URGENT >> BULLETIN >> MOVING: Judge Maintains Traffic Monsoon Receivership And Asset Freeze, Grants SEC’s Request For Preliminary Injunction
URGENT >> BULLETIN >> MOVING: A federal judge in Utah has denied the request of Charles Scoville and Traffic Monsoon to set aside the Traffic Monsoon receivership and has granted the SEC’s motion for a preliminary injunction that continues an asset freeze ordered in July 2016.
“The evidence clearly points to the fact that Traffic Monsoon’s explosive growth was driven by members purchasing and repurchasing AdPacks in order to obtain the incredible returns on their investment, not by intense demand for Traffic Monsoon’s services,” U.S. District Judge Jill N. Parrish ruled. “Indeed, many AdPack purchasers had no interest in the website visits Traffic Monsoon offered, and Traffic Monsoon only ever delivered a fraction of the clicks it promised to deliver. In short, the economic reality of the AdPack purchases is that they were investments.”
From a footnote in the judge’s ruling (italics added/light editing performed):
One of the unique aspects of Traffic Monsoon that differentiates it from other Ponzi schemes is that members had to continually reinvest in the scheme by rolling over the profit from fully matured AdPacks into the purchase of new AdPacks. This amounted to a shell game in which an initial investment of a sum of money would continually cycle among the members’ accounts.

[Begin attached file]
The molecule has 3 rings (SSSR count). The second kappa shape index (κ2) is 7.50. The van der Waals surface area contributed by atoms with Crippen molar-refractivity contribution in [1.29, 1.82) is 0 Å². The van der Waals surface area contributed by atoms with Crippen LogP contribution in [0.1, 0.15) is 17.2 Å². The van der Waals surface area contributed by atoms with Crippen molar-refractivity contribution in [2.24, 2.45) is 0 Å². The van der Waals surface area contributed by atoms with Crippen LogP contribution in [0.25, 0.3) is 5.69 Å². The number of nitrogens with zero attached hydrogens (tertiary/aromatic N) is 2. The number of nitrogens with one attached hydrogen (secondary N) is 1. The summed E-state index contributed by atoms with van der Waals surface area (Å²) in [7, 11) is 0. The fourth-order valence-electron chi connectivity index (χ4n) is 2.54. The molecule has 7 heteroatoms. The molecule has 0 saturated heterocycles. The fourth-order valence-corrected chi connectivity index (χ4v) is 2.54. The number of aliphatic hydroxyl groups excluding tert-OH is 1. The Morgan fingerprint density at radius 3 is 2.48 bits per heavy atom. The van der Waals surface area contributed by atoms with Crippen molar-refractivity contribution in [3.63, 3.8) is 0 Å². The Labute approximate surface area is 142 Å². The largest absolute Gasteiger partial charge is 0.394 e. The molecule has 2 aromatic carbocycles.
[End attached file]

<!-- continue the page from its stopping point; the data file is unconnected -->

A large portion of an initial investment would be distributed to other members as either revenue sharing or a commission. Then the members that received the revenue sharing payments or commissions would reinvest it by rolling it over into new AdP[a]ck purchases. Under this system, the same dollar could be distributed to member accounts as revenue sharing or a commission many times, until either Traffic Monsoon withdrew it as profit or a member withdrew it from his or her account.
This explains why the members had a relatively small amount in their accounts when the court entered the TRO—$34.2 million—while the number of outstanding AdPacks, if allowed to mature, would amount to $243.9 million. So long as the members, encouraged by a continual flow of money into their accounts, reinvested most of their money rather than withdrawing it, a relatively small amount of money continually redistributed among the members through revenue sharing could fuel much greater expectations as to the near-future value of the AdPacks.
But once the money ceased to continually recycle among the member accounts, as happened when the court entered the TRO, there wasn’t enough money to pay what experience had led the members to believe their AdPack investment would be worth after a short 55-day wait. That is why Traffic Monsoon had only about $60 million in assets to cover outstanding AdPacks that would be worth $243.9 million if they had matured, even though member account balances amounted to only $34.2 million.
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